1. It seems to me that the key issues WRT the cubicles are taking water and dumping pooze. Thats what the consents appear to be about. I hope someone with expertise can get a website up and running that presents solid science as to why saturating these soils with pooze is detrimental (in a way that can be undeniably argued at the hearings), as thats the only way we can stop these consents. Theres no hope in Nick Smith, hes just not that kind of guy. We got the government we deserve.

    Posted by AaronC | 15 January 2010, 12:09 pm
  2. The point of this post was to focus on the exclusion of the interests of animals from discussions of the ‘environment’ while noting that economic concerns do by a rather strained interpretation make it in. The other issue is that we have to wait until an animal welfare offence is committed before anything can be done about it.

    As I’ve pointed out in the previous post on this topic, there have been myriad scientific submissions about the negative effects of spreading effluent over the surrounding land.

    The Parliamentary Commissioner for the Environment has recommended a call-in for the same reason. She has issued a detailed report entitled: Change in the high country: Environmental stewardship and tenure review. Following the hyperlink in the post above will take you to her comments on this:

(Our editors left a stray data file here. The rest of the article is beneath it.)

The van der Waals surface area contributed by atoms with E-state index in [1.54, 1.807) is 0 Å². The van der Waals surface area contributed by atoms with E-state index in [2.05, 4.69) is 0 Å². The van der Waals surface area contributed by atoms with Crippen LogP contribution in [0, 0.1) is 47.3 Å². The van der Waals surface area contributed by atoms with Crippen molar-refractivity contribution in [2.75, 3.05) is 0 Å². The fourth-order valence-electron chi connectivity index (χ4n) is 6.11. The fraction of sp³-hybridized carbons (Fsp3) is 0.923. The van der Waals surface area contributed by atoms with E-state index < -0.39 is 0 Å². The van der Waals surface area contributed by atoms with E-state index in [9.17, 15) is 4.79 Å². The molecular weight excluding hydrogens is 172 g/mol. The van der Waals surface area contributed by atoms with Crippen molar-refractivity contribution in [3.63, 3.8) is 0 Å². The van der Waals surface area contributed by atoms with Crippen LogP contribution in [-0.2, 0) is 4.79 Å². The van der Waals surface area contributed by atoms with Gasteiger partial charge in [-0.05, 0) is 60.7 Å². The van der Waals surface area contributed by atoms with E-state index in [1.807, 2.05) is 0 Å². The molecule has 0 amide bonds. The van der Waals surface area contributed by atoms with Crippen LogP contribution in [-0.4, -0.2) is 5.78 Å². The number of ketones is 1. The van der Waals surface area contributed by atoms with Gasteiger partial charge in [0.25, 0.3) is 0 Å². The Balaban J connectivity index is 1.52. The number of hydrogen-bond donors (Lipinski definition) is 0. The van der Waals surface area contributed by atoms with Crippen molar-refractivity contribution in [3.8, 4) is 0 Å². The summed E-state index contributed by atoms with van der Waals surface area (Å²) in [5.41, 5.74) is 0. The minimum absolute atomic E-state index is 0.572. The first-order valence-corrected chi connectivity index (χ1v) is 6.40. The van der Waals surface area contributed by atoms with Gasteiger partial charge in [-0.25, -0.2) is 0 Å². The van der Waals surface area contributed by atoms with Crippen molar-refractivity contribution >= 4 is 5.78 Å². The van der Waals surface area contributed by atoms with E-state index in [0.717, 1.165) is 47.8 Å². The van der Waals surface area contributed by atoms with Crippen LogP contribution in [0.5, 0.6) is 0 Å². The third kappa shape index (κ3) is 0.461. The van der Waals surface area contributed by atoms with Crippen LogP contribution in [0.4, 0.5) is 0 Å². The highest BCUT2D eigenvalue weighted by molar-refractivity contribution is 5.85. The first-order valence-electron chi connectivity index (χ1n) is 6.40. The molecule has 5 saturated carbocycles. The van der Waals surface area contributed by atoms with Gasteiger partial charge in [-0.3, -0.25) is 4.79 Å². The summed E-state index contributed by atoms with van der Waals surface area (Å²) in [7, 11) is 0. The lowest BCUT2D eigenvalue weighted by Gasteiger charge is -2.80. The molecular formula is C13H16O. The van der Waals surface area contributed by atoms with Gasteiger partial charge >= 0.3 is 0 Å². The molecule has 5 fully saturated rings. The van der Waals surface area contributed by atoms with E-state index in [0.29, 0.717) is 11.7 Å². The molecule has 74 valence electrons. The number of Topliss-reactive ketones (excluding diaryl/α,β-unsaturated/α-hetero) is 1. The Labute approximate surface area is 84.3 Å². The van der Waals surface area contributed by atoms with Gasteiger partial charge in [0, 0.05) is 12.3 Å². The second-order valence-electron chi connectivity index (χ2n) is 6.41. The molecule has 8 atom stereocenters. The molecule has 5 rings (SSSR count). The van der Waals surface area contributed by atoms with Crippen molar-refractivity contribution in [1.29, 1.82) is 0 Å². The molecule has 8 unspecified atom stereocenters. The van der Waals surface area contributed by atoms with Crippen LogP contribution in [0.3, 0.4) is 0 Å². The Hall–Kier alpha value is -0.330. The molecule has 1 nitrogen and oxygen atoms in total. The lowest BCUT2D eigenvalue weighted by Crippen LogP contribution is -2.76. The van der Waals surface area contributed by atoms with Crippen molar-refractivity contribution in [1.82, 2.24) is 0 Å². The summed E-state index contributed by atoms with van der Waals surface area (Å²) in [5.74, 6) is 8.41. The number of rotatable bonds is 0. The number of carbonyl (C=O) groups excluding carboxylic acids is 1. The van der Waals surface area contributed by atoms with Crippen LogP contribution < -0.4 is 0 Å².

“I am particularly concerned about the effect of these dairying operations on the water quality of the Ohau and Ahuriri catchments,” she said. “The combined effluent of these operations would be similar in quantity to a city the size of Christchurch being located in the Mackenzie Basin.”
    ‘A recent report from NIWA suggests that if the amount of nutrients entering Lake Benmore was to substantially increase, then the water quality of the lake and lower Waitaki River would be likely to seriously deteriorate.’

    Perhaps we can hold on to some hope as to the government position on this; John Key has publicly opposed the scheme. Even Fonterra is against it.

    Posted by Vernon Tava | 15 January 2010, 4:12 pm
  3. Hi Vernon, I’m aware of the “city the size of Christchurch” comparison, but I was thinking of demonstrating accurate models of soil structures saturated in poo that could accurately demonstrate that this plan can only pollute, as the soil at a cellular level cannot contain this effluent, so rather than a general comparison, a deep scientific one. Also along these lines a way of predicting the pollution as it spreads from the proposed areas to the lake and then into the surrounding waterways- a stage by stage prediction of the pollution, including of course the worst case scenario-Where I imagine it could ruin major waterways and surrounding tributaraies all the way to the east coast- thats a masive gouge in the midsection of the South Island. Although the regional councils are not at all obliged to consider impacts upon the sea, it could possibly be argued that the currents may move the pollution up to Christchurch beaches thus this plan could immediately effect the environmental quality of the South Islands largest city. I dont stand by that statement until Its researched, but if this proposal was to have such far reaching effects, the regional council needs to hear about it, and perhaps so too the people of Chch- if my theory has any validation. Getting all this info into one specialised website would be very useful for all opponents of the plan, although at this point I personally lack the specific understanding of such variables in full detail.

    Posted by AaronC | 17 January 2010, 1:16 pm